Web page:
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4 Answers

up vote 2 down vote accepted

I may have misunderstood the problem... but why don't you just to run cor on the data frame?

For instance:

data <- data.frame(q1=sample(1:5, 15, rep=1), 
          q2=sample(1:5, 15, rep=1), 
          q3=sample(1:5, 15, rep=1), 
          q4=sample(1:5, 15, rep=1), 
          q5=sample(1:5, 15, rep=1), 
          q6=sample(1:5, 15, rep=1), 
          q7=sample(1:5, 15, rep=1), 
          q8=sample(1:5, 15, rep=1), 
          q9=sample(1:5, 15, rep=1), 
          q10=sample(1:5, 15, rep=1))

print(cor(data))

You can even

image(cor(data), x=1:10, y=1:10, zlim=c(-1,1))

If you just need certain values of correlations just put the result of corr in a variable and pull out the results you need.

For instance, we want the correlation of column 2 with columns 5 to 10 we will:

corrs <- cor(data)
print(corrs[2, 5:10]) # or corrs[5:10, 2], the correlation matrix is symmetric
share|improve this answer
    
Ok thanks. I have to check the commands, I'm really new to R. The problem was if I just use cor(dataset) there are way to much correlations calculated. –  RoflcoptrException Mar 27 '11 at 14:23
    
Thanks. print(cor(data)) is working but if I dtry to display it as an image, I dont see any values on the image.. –  RoflcoptrException Mar 27 '11 at 14:32
1  
@nico:Ok I saw it myself. The problem is that this variable has no variation. That is, it has always the value 2... –  RoflcoptrException Mar 27 '11 at 23:01
1  
Exactly, in fact you will see a warning when you call cor, saying "the standard deviation is 0". See also: stackoverflow.com/questions/3798998/… –  nico Mar 27 '11 at 23:03
1  
@Roflcoptr: as the correlation coefficient is computed by dividing by the standard deviations, see e.g. on Wikipedia (en.wikipedia.org/wiki/Correlation_and_dependence) –  daroczig Mar 27 '11 at 23:21
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Subset the dataset explicitly and run the correlation command on that dataset. Assuming your variables are ordered properly, try something like this:

cor(dat[,c(2, 10:15)][,1]
cor(dat[,c(3, 10:15)][,1]

If they are not ordered, you'll just need to order them or name the variables in quotes instead. E.g.:

cor(dat[,c('v3', 'v10', 'v11', 'v12', 'v13', 'v14', 'v15')][,1]
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I tried this but then I get an error. Unfortunately it is in german: Objekt des Typs 'closure' ist nicht indizierbar –  RoflcoptrException Mar 27 '11 at 14:08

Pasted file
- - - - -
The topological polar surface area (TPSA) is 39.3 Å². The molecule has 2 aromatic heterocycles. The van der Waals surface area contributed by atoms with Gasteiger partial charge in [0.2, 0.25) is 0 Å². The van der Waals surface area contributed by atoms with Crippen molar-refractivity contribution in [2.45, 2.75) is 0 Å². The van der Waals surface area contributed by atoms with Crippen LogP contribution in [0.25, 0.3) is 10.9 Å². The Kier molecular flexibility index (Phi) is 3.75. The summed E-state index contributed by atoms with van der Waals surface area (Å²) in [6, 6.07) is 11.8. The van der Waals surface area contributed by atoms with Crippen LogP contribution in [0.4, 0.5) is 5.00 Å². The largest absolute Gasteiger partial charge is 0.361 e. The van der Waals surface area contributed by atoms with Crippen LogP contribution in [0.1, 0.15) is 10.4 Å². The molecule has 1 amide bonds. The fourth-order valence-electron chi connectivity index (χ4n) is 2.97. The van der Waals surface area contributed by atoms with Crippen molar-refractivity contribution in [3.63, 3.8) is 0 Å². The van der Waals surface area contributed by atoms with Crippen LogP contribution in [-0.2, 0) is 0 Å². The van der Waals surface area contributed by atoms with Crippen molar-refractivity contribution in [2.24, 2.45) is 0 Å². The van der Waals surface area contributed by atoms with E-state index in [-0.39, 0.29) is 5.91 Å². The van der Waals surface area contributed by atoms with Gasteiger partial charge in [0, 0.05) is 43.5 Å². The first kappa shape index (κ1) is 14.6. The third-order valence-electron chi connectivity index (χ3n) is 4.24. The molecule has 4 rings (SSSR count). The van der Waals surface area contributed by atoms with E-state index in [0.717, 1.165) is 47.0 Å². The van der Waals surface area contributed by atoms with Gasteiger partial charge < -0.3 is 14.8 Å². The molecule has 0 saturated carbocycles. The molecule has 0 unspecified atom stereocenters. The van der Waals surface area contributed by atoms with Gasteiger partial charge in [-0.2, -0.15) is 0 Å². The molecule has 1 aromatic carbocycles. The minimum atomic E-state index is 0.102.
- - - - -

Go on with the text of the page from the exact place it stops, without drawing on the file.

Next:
Can you give us a chunk of the actual dataset. Subset it (cut out rows), and paste the output of dput(dat) –  Vincent Mar 27 '11 at 14:10
    
I edited the question and posted my dataset –  RoflcoptrException Mar 27 '11 at 14:13
    
You have missing data in there. Read ?cor to find an option that handles missing values (e.g. All observations, or case wise). Also, make sure that all your variables are of a good type (e.g. Numeric or integer). Pasting your dataset is also much less useful than pasting the dput() result since th e –  Vincent Mar 27 '11 at 14:21
    
I have one missing value. Ok i changed the question again and used dput() –  RoflcoptrException Mar 27 '11 at 14:24
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Use subset command:

dtf <- subset(mtcars, select = c(mpg, hp, wt))
cor(dtf)
         mpg         hp         wt
mpg  1.0000000 -0.7761684 -0.8676594
hp  -0.7761684  1.0000000  0.6587479
wt  -0.8676594  0.6587479  1.0000000

Or use psych package and corr.test function:

library(psych)
corr.test(dtf)
Call:corr.test(x = dtf)
Correlation matrix 
      mpg    hp    wt
mpg  1.00 -0.78 -0.87
hp  -0.78  1.00  0.66
wt  -0.87  0.66  1.00
Sample Size 
    mpg hp wt
mpg  32 32 32
hp   32 32 32
wt   32 32 32
Probability value 
    mpg hp wt
mpg   0  0  0
hp    0  0  0
wt    0  0  0
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The question seems motivated by the information overload that results from running corr on the entire dataframe. I have not used it much but the plyr package by Hadley Wickham of ggplot fame seems to offer some elegant solutions to subsetting and managing the output.